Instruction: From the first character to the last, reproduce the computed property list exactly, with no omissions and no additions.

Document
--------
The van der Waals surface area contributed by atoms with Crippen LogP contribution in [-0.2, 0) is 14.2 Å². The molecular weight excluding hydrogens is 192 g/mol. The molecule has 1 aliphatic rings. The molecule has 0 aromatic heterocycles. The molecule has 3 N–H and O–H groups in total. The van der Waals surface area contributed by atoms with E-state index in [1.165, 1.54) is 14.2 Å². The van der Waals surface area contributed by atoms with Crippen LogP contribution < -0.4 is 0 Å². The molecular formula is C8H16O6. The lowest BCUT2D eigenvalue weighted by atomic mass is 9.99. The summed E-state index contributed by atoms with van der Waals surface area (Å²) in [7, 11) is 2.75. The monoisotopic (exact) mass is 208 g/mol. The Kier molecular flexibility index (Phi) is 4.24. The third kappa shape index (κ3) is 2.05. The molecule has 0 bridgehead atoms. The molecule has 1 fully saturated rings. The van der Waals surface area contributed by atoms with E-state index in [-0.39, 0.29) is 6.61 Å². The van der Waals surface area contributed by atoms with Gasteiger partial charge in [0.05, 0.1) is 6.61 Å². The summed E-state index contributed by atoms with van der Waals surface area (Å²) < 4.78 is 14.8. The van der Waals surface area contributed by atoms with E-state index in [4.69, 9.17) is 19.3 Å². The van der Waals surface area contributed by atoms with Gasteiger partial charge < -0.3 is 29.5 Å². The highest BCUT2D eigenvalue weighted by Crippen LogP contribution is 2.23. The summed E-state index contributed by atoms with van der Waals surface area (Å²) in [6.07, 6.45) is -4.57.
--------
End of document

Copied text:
The van der Waals surface area contributed by atoms with Crippen LogP contribution in [-0.2, 0) is 14.2 Å². The molecular weight excluding hydrogens is 192 g/mol. The molecule has 1 aliphatic rings. The molecule has 0 aromatic heterocycles. The molecule has 3 N–H and O–H groups in total. The van der Waals surface area contributed by atoms with E-state index in [1.165, 1.54) is 14.2 Å². The van der Waals surface area contributed by atoms with Crippen LogP contribution < -0.4 is 0 Å². The molecular formula is C8H16O6. The lowest BCUT2D eigenvalue weighted by atomic mass is 9.99. The summed E-state index contributed by atoms with van der Waals surface area (Å²) in [7, 11) is 2.75. The monoisotopic (exact) mass is 208 g/mol. The Kier molecular flexibility index (Phi) is 4.24. The third kappa shape index (κ3) is 2.05. The molecule has 0 bridgehead atoms. The molecule has 1 fully saturated rings. The van der Waals surface area contributed by atoms with E-state index in [-0.39, 0.29) is 6.61 Å². The van der Waals surface area contributed by atoms with Gasteiger partial charge in [0.05, 0.1) is 6.61 Å². The summed E-state index contributed by atoms with van der Waals surface area (Å²) < 4.78 is 14.8. The van der Waals surface area contributed by atoms with E-state index in [4.69, 9.17) is 19.3 Å². The van der Waals surface area contributed by atoms with Gasteiger partial charge < -0.3 is 29.5 Å². The highest BCUT2D eigenvalue weighted by Crippen LogP contribution is 2.23. The summed E-state index contributed by atoms with van der Waals surface area (Å²) in [6.07, 6.45) is -4.57.